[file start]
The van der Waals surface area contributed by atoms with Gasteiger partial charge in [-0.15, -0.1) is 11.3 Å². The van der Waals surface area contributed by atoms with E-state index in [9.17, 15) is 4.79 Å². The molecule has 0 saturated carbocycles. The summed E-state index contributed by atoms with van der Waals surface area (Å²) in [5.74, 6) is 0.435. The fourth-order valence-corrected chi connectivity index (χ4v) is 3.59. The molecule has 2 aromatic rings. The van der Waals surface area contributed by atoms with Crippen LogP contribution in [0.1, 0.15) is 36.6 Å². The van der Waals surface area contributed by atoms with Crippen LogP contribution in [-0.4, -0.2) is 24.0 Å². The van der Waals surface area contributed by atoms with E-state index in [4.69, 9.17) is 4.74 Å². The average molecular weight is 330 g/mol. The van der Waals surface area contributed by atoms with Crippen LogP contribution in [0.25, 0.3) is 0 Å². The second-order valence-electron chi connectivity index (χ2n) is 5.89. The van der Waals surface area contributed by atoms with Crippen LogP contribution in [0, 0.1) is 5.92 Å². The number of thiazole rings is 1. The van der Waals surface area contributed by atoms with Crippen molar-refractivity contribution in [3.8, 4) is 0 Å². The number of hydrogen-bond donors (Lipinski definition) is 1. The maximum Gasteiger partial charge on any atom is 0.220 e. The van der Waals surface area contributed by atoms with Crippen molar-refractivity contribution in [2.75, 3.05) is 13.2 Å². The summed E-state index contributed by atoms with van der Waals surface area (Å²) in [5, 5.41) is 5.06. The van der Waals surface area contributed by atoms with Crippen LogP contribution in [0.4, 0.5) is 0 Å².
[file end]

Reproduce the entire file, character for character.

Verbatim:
The van der Waals surface area contributed by atoms with Gasteiger partial charge in [-0.15, -0.1) is 11.3 Å². The van der Waals surface area contributed by atoms with E-state index in [9.17, 15) is 4.79 Å². The molecule has 0 saturated carbocycles. The summed E-state index contributed by atoms with van der Waals surface area (Å²) in [5.74, 6) is 0.435. The fourth-order valence-corrected chi connectivity index (χ4v) is 3.59. The molecule has 2 aromatic rings. The van der Waals surface area contributed by atoms with Crippen LogP contribution in [0.1, 0.15) is 36.6 Å². The van der Waals surface area contributed by atoms with Crippen LogP contribution in [-0.4, -0.2) is 24.0 Å². The van der Waals surface area contributed by atoms with E-state index in [4.69, 9.17) is 4.74 Å². The average molecular weight is 330 g/mol. The van der Waals surface area contributed by atoms with Crippen LogP contribution in [0.25, 0.3) is 0 Å². The second-order valence-electron chi connectivity index (χ2n) is 5.89. The van der Waals surface area contributed by atoms with Crippen LogP contribution in [0, 0.1) is 5.92 Å². The number of thiazole rings is 1. The van der Waals surface area contributed by atoms with Crippen molar-refractivity contribution in [3.8, 4) is 0 Å². The number of hydrogen-bond donors (Lipinski definition) is 1. The maximum Gasteiger partial charge on any atom is 0.220 e. The van der Waals surface area contributed by atoms with Crippen molar-refractivity contribution in [2.75, 3.05) is 13.2 Å². The summed E-state index contributed by atoms with van der Waals surface area (Å²) in [5, 5.41) is 5.06. The van der Waals surface area contributed by atoms with Crippen LogP contribution in [0.4, 0.5) is 0 Å².